A Photo Series
By Mzoxolo Vimba
What does it mean to be an object ‘in the midst of other objects’ the thing against which all other subjects take their bearing? What is it to live in the domain of non-human existence, to inhabit an impossible time between life and death, when one simply cannot be sure whether one is here or there, alive or dead? In other words, how is it possible to live while going to death while being somehow already dead? – Jared Sexton &Huey Copeland
Daring to Live is an interrogation of the deep entanglement between life and death. It is an exploration of the genealogy of the conditions of black people from colonization apartheid and post-apartheid. It seeks to explore whether or not there has been punctuation in the positionality of black people in relation to society. There is no doubt that black people throughout the world have gone through atrocities beyond the scope of our imaginations. Scholars, artists and intellectuals are still trying to create and forge vocabularies that are yet to articulate the terror and trauma that black people have gone through. Daring to Live is also a representation of the black experience in South Africa.
The series is in many ways is a re-articulation of the Sankofa bird metaphor, the bird that flies whilst looking back. The series interrogates the (in) existence of time and space in blackness. It is interested in how the past, which is characterized by extreme violence, alienation and dishonor, still permeates into the present so much that the two become indistinguishable. The series provides a lens through which we are able to read the present moment without obscurity which is caused by mainstream media and propaganda that peddle certain ideas in favour of certain ideologies. The series is trying to unravel the unfiltered, bitter and gruesome truth about black people.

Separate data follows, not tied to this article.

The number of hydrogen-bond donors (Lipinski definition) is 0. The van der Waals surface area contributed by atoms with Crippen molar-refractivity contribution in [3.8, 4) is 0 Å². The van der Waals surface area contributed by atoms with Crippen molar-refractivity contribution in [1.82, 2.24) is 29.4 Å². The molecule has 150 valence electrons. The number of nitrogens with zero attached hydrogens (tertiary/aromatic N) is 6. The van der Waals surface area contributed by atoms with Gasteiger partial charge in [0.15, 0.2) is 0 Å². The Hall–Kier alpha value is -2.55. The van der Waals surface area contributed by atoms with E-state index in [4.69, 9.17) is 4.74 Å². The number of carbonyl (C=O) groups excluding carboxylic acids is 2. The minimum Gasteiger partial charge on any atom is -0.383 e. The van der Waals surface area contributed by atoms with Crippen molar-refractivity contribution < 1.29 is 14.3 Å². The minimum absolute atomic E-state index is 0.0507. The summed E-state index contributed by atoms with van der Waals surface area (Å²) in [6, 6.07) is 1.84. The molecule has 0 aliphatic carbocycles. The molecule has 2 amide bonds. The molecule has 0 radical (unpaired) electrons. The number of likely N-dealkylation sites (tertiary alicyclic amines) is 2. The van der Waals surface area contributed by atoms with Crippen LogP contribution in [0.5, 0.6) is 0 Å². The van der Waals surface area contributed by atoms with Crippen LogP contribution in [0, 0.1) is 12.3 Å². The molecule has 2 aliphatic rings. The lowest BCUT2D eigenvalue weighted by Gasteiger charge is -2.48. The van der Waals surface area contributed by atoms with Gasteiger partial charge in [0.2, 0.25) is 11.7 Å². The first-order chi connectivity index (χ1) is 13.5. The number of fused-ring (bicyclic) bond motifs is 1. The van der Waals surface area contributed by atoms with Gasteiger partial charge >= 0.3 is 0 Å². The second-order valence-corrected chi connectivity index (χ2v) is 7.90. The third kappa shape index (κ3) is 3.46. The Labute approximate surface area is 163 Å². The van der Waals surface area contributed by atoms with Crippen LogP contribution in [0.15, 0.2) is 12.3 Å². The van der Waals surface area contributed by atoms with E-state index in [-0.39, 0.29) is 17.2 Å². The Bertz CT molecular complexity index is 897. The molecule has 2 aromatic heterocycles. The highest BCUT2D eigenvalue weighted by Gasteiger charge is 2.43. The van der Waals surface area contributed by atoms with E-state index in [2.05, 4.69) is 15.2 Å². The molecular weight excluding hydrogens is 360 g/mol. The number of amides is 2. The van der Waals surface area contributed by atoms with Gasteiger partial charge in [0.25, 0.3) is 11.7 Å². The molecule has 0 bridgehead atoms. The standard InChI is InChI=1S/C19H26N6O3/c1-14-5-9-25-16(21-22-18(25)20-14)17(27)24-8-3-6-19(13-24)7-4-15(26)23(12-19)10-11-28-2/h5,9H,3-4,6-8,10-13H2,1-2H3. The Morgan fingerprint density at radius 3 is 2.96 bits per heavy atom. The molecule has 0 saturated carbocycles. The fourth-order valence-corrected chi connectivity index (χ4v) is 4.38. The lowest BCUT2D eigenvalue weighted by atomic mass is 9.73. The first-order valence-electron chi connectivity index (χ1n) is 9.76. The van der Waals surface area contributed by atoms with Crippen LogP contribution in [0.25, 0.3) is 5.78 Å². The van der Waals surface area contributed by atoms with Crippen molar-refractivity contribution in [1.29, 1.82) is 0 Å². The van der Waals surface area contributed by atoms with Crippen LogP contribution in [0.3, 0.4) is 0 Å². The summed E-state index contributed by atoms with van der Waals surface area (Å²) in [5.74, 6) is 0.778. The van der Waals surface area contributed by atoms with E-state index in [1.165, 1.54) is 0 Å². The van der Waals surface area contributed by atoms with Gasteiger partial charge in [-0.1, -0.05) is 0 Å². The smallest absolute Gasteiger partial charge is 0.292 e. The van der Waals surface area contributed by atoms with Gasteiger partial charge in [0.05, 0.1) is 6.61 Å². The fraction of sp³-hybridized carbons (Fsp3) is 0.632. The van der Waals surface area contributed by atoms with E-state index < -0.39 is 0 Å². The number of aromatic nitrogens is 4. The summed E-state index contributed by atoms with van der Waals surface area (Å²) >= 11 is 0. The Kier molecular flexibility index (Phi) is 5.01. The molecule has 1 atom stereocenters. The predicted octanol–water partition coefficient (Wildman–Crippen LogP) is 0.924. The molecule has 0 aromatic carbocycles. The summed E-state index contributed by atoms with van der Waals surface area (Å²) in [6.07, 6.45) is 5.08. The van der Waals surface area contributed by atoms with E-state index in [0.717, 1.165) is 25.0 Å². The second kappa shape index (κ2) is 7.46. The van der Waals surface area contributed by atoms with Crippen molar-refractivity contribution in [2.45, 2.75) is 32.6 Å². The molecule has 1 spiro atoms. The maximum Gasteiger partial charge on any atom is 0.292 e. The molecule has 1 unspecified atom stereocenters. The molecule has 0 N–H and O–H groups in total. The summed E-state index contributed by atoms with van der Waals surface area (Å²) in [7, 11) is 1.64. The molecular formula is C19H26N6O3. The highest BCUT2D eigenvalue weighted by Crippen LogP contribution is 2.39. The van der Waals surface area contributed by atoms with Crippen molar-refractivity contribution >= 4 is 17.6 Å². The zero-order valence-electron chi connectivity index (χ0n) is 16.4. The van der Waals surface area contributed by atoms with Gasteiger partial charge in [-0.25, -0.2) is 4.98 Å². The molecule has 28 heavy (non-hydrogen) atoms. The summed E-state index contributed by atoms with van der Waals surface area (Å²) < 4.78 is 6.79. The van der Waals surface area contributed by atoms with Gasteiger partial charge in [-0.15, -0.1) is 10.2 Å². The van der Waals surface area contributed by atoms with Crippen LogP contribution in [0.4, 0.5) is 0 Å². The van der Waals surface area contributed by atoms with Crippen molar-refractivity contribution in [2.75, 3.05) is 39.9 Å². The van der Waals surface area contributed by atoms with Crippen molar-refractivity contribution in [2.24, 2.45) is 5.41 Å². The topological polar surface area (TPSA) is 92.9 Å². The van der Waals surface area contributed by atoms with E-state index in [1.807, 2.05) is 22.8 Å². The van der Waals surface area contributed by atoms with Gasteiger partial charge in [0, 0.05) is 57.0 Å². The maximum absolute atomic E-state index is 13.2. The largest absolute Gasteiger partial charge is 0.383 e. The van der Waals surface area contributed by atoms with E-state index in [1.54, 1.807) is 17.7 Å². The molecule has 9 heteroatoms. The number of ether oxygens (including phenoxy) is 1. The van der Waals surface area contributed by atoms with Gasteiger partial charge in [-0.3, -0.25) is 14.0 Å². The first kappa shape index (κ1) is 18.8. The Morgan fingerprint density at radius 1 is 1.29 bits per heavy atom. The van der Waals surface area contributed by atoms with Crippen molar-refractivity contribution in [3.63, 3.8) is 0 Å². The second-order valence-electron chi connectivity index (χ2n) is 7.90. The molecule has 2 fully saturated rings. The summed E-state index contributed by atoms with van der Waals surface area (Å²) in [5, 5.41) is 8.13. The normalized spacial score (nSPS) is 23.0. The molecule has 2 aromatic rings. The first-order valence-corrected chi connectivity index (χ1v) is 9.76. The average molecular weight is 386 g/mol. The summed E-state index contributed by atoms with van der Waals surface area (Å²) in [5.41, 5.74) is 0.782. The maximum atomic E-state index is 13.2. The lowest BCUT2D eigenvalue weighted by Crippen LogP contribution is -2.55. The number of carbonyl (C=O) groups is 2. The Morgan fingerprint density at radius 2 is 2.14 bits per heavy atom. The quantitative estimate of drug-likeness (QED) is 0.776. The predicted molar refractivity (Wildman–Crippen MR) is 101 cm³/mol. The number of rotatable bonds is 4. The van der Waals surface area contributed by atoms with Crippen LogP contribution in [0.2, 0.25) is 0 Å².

At its core, the series is an exploration of a life lived through death. It provides a lens in which an account of the black experience can be given. Photography is an important art form in that we are overdetermined through the visual. Remember Frantz Fanon and his first encounter with himself as a black person? ‘Mama, Look a Negro.’ It is this ‘looking’ that I am interested in: how the act of looking determines the distribution and arrangement of pain, pleasure, desires and hopes. There is an existing impossibility of representing race, visually, outside of an entrenched schema that is predicated on the fungibility of the black body. With this knowledge in mind, the series is trying to highlight the, sometimes blurry, dichotomies between looking and being looked at, spectacle and spectatorship, enjoyment and being enjoyed. It does this not through the unethical representation of black people as anthropological subjects but through a consensual conversation with them as participants who have agency. Although black people have been dehumanized through dispossession, the series recognizes that if one looks closely enough, there are traces of beauty in the ugliness of being black in the world. By way of Fred Moten, the series is testament that although black people have gone through all these atrocities they have nonetheless been able to resist. It is this insistence on fighting and being alive in impossible conditions that the series intends to capture.